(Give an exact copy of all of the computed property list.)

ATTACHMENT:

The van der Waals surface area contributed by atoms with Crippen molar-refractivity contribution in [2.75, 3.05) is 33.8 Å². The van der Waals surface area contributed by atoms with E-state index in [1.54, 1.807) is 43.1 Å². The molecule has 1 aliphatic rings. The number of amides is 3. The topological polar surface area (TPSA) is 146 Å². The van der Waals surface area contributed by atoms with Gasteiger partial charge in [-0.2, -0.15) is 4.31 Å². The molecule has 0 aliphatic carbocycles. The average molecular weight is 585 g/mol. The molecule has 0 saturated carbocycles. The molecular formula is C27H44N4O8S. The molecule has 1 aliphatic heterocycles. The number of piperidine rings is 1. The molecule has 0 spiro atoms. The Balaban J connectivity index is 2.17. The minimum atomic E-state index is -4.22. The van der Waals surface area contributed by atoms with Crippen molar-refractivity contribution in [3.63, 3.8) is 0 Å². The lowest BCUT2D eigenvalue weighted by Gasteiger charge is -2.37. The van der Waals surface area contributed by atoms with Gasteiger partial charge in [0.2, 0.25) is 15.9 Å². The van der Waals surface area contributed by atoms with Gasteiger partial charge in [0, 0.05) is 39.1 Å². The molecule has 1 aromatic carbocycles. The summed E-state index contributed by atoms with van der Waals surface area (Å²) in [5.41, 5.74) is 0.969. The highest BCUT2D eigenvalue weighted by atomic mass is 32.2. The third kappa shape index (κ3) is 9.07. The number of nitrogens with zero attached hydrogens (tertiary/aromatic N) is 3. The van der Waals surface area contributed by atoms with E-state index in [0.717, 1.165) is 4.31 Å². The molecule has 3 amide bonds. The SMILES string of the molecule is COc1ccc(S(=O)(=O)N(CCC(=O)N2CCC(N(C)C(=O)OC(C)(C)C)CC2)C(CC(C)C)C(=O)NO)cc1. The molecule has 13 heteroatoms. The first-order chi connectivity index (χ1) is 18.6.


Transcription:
The van der Waals surface area contributed by atoms with Crippen molar-refractivity contribution in [2.75, 3.05) is 33.8 Å². The van der Waals surface area contributed by atoms with E-state index in [1.54, 1.807) is 43.1 Å². The molecule has 1 aliphatic rings. The number of amides is 3. The topological polar surface area (TPSA) is 146 Å². The van der Waals surface area contributed by atoms with Gasteiger partial charge in [-0.2, -0.15) is 4.31 Å². The molecule has 0 aliphatic carbocycles. The average molecular weight is 585 g/mol. The molecule has 0 saturated carbocycles. The molecular formula is C27H44N4O8S. The molecule has 1 aliphatic heterocycles. The number of piperidine rings is 1. The molecule has 0 spiro atoms. The Balaban J connectivity index is 2.17. The minimum atomic E-state index is -4.22. The van der Waals surface area contributed by atoms with Crippen molar-refractivity contribution in [3.63, 3.8) is 0 Å². The lowest BCUT2D eigenvalue weighted by Gasteiger charge is -2.37. The van der Waals surface area contributed by atoms with Gasteiger partial charge in [0.2, 0.25) is 15.9 Å². The van der Waals surface area contributed by atoms with Gasteiger partial charge in [0, 0.05) is 39.1 Å². The molecule has 1 aromatic carbocycles. The summed E-state index contributed by atoms with van der Waals surface area (Å²) in [5.41, 5.74) is 0.969. The highest BCUT2D eigenvalue weighted by atomic mass is 32.2. The third kappa shape index (κ3) is 9.07. The number of nitrogens with zero attached hydrogens (tertiary/aromatic N) is 3. The van der Waals surface area contributed by atoms with E-state index in [0.717, 1.165) is 4.31 Å². The molecule has 3 amide bonds. The SMILES string of the molecule is COc1ccc(S(=O)(=O)N(CCC(=O)N2CCC(N(C)C(=O)OC(C)(C)C)CC2)C(CC(C)C)C(=O)NO)cc1. The molecule has 13 heteroatoms. The first-order chi connectivity index (χ1) is 18.6.